Black Sea Urchins on the Reef & How to Treat a Sting
Updated: Apr 24
Natures wardrobe is somewhat defensive don't you think? Some boast their bright colors while others, like this black Sea Urchin are a bit prickly round the edges. They are doing their best to tell us they could use some personal space. I'm guessing Lady Gaga is a fan of sea urchins.
You are reading her signals correctly to steer clear of these little guys. The first part of a sea urchin you notice is the color of course but simultaneously her distinct spiky shape. Those spines are sharp, fragile, and filled with a toxic venom that when stepped on can break off into our skin and cause severe pain at the site as well as the rest of our bodies. The dark colored venom-filled spines will cause a darkness at the injection site that is similar to a bruise but is very painful and can last for several days. What to do you ask? If possible, remove the spines with a tweezers and then soak the site with vinegar several times a day to
dissolve the calcium carbonate spines and venom and continue to try to remove them with tweezers when possible. Soaking in hot water also helps. If that's not doing the trick, go to the doctor who has likely dealt with this a lot in their area.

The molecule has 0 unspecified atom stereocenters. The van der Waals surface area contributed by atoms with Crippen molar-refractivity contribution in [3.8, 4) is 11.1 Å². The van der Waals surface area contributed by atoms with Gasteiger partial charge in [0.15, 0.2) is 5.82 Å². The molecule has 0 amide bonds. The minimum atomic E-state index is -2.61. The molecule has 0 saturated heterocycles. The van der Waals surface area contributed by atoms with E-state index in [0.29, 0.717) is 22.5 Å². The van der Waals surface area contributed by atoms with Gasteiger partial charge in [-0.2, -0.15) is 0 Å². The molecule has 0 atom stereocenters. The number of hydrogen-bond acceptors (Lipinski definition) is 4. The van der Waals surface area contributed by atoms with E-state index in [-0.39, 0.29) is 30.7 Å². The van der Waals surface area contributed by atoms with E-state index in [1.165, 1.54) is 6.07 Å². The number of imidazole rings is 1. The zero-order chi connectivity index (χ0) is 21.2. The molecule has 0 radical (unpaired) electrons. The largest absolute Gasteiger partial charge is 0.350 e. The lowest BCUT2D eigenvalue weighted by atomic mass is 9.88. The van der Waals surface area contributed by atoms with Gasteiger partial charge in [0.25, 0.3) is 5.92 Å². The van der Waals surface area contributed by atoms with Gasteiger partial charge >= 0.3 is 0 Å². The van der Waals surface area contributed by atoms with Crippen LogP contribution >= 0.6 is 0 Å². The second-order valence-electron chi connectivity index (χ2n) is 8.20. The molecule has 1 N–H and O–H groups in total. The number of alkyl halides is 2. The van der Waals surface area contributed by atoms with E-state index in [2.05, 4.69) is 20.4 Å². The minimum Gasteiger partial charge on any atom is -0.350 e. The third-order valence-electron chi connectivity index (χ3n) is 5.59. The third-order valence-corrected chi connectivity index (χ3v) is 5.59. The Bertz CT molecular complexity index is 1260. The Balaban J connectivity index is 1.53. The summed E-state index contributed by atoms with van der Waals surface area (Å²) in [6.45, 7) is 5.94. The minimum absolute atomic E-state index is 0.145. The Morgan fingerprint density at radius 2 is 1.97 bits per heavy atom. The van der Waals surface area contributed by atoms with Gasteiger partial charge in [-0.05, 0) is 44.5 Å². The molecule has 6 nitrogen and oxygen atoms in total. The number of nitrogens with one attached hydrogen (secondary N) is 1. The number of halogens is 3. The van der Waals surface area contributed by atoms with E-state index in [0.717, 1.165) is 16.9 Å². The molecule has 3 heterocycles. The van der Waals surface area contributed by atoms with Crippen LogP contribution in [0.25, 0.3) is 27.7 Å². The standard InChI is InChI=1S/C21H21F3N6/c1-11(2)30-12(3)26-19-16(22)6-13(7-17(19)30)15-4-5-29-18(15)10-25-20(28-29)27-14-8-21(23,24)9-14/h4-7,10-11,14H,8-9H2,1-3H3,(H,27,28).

Now, that I have painted a nice rosy picture of sea urchins for you, don't worry, they don't attack, but they do attach themselves to reefs in crevices and shaded areas that can make them hard to see so you just have to be wary of their presence and avoid those places. But, there's a problem with that because reefs are amazing places to explore and these little guys have a lot to do with what makes them so magical. Now that you know the shadier side of sea urchins, let's look at their bright side. As you see in the anatomy diagram, their mouths are on the bottom part where they attach themselves to the reefs. They poop from the top, use their spines and tube feet to move about and spawning is their reproductive method. Where there's one, there's more so watch your step! Sea urchins, like turtles, parrot fish, and other reef animals, are a critical part of maintaining a healthy reef ecosystem. They are perhaps the most important grazer of coral reefs eating the algae that can suffocate a reef system. At an average life span of about 10 years (some living a lot longer than that), and spawning millions of eggs at a time, they are prolific and effective animals in the health of our oceans so look and learn but don't touch!
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